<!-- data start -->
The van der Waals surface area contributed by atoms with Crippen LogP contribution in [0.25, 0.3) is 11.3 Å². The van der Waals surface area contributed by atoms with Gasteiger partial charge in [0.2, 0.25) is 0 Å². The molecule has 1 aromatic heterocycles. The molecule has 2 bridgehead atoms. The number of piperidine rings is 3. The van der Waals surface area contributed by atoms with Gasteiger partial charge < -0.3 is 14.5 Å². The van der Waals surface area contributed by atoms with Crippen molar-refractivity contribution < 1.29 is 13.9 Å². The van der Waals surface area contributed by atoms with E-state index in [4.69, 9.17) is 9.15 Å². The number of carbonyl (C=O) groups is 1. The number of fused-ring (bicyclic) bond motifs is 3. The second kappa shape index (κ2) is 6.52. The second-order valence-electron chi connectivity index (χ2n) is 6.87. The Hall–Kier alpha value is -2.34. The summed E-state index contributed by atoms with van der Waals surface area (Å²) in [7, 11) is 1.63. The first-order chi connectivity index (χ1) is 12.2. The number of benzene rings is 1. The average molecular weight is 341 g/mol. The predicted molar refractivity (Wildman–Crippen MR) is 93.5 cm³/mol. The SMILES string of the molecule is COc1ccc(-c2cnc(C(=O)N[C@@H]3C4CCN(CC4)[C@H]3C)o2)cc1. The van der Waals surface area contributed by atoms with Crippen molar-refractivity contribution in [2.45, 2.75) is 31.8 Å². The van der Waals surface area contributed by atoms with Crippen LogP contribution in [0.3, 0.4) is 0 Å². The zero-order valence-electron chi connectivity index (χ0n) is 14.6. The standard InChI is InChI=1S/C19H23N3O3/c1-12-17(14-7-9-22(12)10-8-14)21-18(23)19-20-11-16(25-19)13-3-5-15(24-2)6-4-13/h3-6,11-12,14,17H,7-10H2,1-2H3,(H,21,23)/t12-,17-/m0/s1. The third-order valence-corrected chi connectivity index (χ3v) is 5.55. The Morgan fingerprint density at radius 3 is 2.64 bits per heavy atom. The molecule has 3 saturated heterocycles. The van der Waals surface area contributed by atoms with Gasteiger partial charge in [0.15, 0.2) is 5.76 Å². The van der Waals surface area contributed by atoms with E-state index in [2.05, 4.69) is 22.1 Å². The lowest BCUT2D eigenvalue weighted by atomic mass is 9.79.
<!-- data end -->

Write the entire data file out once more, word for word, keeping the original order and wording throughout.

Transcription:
The van der Waals surface area contributed by atoms with Crippen LogP contribution in [0.25, 0.3) is 11.3 Å². The van der Waals surface area contributed by atoms with Gasteiger partial charge in [0.2, 0.25) is 0 Å². The molecule has 1 aromatic heterocycles. The molecule has 2 bridgehead atoms. The number of piperidine rings is 3. The van der Waals surface area contributed by atoms with Gasteiger partial charge < -0.3 is 14.5 Å². The van der Waals surface area contributed by atoms with Crippen molar-refractivity contribution < 1.29 is 13.9 Å². The van der Waals surface area contributed by atoms with E-state index in [4.69, 9.17) is 9.15 Å². The number of carbonyl (C=O) groups is 1. The number of fused-ring (bicyclic) bond motifs is 3. The second kappa shape index (κ2) is 6.52. The second-order valence-electron chi connectivity index (χ2n) is 6.87. The Hall–Kier alpha value is -2.34. The summed E-state index contributed by atoms with van der Waals surface area (Å²) in [7, 11) is 1.63. The first-order chi connectivity index (χ1) is 12.2. The number of benzene rings is 1. The average molecular weight is 341 g/mol. The predicted molar refractivity (Wildman–Crippen MR) is 93.5 cm³/mol. The SMILES string of the molecule is COc1ccc(-c2cnc(C(=O)N[C@@H]3C4CCN(CC4)[C@H]3C)o2)cc1. The van der Waals surface area contributed by atoms with Crippen molar-refractivity contribution in [2.45, 2.75) is 31.8 Å². The van der Waals surface area contributed by atoms with Crippen LogP contribution in [0.3, 0.4) is 0 Å². The zero-order valence-electron chi connectivity index (χ0n) is 14.6. The standard InChI is InChI=1S/C19H23N3O3/c1-12-17(14-7-9-22(12)10-8-14)21-18(23)19-20-11-16(25-19)13-3-5-15(24-2)6-4-13/h3-6,11-12,14,17H,7-10H2,1-2H3,(H,21,23)/t12-,17-/m0/s1. The third-order valence-corrected chi connectivity index (χ3v) is 5.55. The Morgan fingerprint density at radius 3 is 2.64 bits per heavy atom. The molecule has 3 saturated heterocycles. The van der Waals surface area contributed by atoms with Gasteiger partial charge in [0.15, 0.2) is 5.76 Å². The van der Waals surface area contributed by atoms with E-state index in [2.05, 4.69) is 22.1 Å². The lowest BCUT2D eigenvalue weighted by atomic mass is 9.79.